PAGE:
U.S., Ecuador agree to establish fair trade working group

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WASHINGTON (Reuters) – The United States and Ecuador have agreed to establish a fair trade working group and explore potential negotiations on labor, environment, and digital trade, U.S. Trade Representative Katherine Tai’s office said on Tuesday.

Tai met Ecuador’s commerce minister Julio Jose Prado in Washington on Friday where they also agreed to hold a new meeting of their Trade and Investment Council in the first half of 2023 to review developments.

The talks represent a potential expansion of a U.S.-Ecuador protocol on trade rules and transparency signed in December 2020 by Tai’s predecessor, Robert Lighthizer.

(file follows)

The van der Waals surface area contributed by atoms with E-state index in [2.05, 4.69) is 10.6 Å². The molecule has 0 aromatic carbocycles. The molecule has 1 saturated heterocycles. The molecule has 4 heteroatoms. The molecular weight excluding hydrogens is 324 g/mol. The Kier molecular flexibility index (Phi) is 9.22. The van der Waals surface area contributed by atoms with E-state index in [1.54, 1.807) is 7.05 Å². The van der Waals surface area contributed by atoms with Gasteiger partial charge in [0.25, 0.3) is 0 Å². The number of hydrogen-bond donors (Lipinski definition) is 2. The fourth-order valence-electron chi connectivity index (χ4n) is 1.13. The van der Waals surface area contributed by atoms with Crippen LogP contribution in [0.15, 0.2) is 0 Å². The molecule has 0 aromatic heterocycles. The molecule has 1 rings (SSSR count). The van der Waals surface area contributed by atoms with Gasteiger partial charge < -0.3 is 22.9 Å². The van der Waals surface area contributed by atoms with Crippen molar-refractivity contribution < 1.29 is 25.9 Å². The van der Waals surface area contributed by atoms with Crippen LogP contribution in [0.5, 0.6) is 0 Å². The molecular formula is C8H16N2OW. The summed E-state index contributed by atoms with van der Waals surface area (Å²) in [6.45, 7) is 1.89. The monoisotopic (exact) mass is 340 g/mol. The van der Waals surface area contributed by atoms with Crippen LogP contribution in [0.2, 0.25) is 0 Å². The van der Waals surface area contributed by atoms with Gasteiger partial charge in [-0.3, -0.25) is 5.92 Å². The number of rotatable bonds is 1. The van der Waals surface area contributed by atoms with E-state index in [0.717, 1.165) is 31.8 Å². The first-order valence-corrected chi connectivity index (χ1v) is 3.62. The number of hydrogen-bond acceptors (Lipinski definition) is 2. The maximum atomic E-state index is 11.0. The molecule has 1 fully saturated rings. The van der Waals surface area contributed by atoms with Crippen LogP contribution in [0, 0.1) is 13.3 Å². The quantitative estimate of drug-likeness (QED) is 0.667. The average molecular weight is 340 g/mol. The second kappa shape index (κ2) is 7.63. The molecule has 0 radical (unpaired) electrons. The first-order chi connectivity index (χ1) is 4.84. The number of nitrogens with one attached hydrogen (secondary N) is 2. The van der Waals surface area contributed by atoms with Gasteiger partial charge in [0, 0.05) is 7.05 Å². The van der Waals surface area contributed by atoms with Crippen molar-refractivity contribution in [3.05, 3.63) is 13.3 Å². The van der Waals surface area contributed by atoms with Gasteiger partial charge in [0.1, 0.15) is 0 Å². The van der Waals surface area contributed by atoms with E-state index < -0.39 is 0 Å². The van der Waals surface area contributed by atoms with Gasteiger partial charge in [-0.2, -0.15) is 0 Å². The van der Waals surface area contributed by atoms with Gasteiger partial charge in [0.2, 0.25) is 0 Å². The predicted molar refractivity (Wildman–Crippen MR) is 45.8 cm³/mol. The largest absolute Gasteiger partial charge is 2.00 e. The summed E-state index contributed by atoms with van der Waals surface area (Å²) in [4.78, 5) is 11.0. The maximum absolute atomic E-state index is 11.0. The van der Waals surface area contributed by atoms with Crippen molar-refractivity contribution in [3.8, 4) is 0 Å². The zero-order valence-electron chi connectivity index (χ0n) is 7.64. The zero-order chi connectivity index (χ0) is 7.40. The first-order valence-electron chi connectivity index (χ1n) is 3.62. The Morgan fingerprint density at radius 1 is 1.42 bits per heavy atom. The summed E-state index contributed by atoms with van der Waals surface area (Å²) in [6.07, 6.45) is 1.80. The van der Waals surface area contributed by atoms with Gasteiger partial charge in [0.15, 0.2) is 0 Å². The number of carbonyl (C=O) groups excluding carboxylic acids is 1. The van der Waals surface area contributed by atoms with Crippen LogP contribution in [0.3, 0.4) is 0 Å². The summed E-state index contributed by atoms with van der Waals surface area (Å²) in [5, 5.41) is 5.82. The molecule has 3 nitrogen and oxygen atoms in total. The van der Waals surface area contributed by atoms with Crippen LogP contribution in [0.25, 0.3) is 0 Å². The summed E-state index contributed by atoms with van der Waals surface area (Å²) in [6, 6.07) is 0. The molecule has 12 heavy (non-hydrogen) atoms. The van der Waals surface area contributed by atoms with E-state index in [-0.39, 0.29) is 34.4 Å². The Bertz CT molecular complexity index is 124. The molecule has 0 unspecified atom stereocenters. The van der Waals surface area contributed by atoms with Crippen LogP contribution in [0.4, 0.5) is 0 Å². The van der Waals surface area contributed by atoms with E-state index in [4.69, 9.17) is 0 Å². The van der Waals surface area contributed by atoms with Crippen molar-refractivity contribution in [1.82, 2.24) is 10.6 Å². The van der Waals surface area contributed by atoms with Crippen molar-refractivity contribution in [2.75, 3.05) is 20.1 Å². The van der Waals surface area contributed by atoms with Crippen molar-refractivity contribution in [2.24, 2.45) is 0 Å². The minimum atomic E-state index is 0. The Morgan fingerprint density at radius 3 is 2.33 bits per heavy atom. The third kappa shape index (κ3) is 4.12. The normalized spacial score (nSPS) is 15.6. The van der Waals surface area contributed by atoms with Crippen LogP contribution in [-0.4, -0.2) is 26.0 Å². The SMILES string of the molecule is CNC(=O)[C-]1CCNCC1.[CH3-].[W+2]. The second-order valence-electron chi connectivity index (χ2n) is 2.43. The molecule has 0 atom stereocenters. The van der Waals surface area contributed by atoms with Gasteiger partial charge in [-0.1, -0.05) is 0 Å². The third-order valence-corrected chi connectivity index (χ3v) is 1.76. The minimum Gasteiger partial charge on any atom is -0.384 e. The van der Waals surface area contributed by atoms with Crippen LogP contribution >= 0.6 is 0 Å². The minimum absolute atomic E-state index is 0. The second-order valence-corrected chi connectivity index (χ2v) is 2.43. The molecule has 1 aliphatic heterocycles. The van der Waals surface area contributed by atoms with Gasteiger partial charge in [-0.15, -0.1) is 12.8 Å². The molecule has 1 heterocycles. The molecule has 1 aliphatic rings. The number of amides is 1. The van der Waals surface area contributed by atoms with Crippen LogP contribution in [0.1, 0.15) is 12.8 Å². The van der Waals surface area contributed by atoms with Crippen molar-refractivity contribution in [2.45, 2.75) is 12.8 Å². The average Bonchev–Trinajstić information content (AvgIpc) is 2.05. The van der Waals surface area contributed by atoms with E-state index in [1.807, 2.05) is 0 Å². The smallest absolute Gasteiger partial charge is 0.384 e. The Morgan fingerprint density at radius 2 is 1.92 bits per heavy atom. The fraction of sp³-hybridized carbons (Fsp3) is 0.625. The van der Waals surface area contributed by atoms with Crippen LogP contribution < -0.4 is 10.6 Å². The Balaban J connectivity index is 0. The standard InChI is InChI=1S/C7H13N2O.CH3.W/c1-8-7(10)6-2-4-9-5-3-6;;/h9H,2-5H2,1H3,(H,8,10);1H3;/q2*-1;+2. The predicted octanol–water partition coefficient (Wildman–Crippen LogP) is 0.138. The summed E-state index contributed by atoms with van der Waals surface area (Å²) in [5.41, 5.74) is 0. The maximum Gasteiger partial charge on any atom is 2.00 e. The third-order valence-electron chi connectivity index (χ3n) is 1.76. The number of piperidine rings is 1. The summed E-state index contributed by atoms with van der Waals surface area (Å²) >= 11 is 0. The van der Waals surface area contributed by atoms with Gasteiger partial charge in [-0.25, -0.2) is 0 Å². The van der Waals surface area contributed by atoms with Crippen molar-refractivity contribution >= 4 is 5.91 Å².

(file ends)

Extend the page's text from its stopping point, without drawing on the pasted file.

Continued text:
At the time, the pact was hailed as an expansion of earlier customs, regulation and anti-corruption agreements, but a long way from a comprehensive trade agreement.

“The protocol is a centerpiece of the bilateral work achieved under the Trade and Investment Council (TIC) and new negotiations intend to pursue a worker-centered trade policy that fosters greater trade, investment, and cooperation between both countries,” USTR said in its statement.

The United States and Ecuador had total two-way goods trade of $13.17 billion in 2021, with a bilateral U.S. trade deficit of $3.15 billion, according to U.S. Census Bureau data.

Top U.S. imports from Ecuador were petroleum fuels, fish and seafood, and edible fruits and nuts including bananas, according to USTR. Top U.S. exports to Ecuador were petroleum fuels, machinery, plastics, soybean meal, wheat and food waste.

(Reporting by David Lawder and Ismail Shakil; Editing by Chris Reese and David Gregorio)